• You have to be clear about your strategy, approach and differences, be able to communicate these simply and consistently, and effectively tailor this to have the biggest impact with your audience. It is part salesmanship, part showmanship – but based on absolute conviction.

The firm has been praised by a number of IP publications and was recently awarded UK Trademark Firm of the Year by WTR. What has been the key to this success?

Two aspects: our approach to what we do, and how we work with our clients.

When we launched Intangible Asset Management last year, we codified our approach into five statements about how we work:

  • Issues are viewed through the commercial rather than legal lens.
  • Trademarks and intellectual property are handled in a better way, by experts who are legally trained yet commercially driven.
  • IP expertise is blended with a knowledge of business, a passion for brands and a practical approach to problem solving.
  • Legal reassurance and competitive advantage is achieved with a down-to-earth approach that thrives in the grey but always speaks in black and white.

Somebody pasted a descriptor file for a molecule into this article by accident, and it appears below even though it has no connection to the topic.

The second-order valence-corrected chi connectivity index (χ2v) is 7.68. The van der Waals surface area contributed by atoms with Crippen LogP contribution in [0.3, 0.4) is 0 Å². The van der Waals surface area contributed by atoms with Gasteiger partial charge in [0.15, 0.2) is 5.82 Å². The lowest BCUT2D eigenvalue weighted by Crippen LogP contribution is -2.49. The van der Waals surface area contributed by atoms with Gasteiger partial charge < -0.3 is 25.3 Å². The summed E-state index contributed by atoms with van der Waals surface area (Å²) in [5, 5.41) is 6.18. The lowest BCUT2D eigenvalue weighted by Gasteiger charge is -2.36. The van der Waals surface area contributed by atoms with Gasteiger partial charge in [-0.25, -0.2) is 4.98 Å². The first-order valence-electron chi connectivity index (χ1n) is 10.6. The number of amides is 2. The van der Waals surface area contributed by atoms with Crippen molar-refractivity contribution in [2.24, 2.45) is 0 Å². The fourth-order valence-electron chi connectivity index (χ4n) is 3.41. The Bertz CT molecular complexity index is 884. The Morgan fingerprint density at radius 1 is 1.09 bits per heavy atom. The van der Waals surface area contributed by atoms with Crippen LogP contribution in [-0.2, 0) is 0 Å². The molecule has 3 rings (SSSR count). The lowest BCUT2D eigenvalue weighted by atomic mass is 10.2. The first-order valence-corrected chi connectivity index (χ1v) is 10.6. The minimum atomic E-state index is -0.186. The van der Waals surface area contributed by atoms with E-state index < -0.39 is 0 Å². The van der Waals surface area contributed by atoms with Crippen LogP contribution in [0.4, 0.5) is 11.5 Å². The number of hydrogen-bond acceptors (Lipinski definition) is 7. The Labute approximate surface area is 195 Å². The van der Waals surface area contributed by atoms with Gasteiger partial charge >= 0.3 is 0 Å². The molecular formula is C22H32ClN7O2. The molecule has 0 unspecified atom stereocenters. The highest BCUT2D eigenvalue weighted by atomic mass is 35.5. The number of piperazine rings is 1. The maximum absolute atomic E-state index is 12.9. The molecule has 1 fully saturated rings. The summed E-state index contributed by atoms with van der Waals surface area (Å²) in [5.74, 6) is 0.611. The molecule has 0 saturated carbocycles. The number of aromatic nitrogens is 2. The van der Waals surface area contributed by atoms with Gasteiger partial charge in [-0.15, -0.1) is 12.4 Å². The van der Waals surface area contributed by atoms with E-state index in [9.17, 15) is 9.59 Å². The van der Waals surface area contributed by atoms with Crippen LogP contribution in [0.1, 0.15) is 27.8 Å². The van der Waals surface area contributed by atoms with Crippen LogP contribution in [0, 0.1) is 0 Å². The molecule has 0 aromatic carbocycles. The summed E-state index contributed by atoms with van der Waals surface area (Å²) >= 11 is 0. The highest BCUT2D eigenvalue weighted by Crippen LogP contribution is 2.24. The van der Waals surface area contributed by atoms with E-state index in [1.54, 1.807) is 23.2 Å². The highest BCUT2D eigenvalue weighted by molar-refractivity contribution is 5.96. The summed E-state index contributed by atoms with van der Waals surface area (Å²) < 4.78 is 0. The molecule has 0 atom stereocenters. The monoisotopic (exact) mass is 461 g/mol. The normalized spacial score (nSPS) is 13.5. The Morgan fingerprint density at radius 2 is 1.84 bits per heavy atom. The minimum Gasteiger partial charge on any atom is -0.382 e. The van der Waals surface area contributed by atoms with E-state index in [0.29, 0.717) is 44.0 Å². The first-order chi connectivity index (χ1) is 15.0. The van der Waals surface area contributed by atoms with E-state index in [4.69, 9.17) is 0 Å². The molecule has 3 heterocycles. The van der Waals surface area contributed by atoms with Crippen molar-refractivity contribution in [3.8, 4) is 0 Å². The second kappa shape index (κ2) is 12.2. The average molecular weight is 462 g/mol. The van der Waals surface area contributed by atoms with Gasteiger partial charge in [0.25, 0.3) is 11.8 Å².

• A top-end legal service does not break the bank.

Clients demand fast, practical, commercial and cost-effective advice. They want value and service provided on their terms – and that is what we aim to deliver. This proposition has had traction and is valued by clients of all types – from small local businesses to large multinationals.

We characterise how we work as ‘virtual in-house’. The idea is that we have the range of expertise of an external private practice firm but operate as if we are part of the team. Accessibility, integration, internal knowledge, clarity and simplicity of advice, transparency of costs (including things that encourage more contact such as free meetings and calls, and all-encompassing retainers) all contribute to this unique approach. Our whole approach is designed to be client focused and to meet these developing demands.

Your firm philosophy is to seize the initiative. How can trademark practitioners be more proactive in their brand enforcement efforts?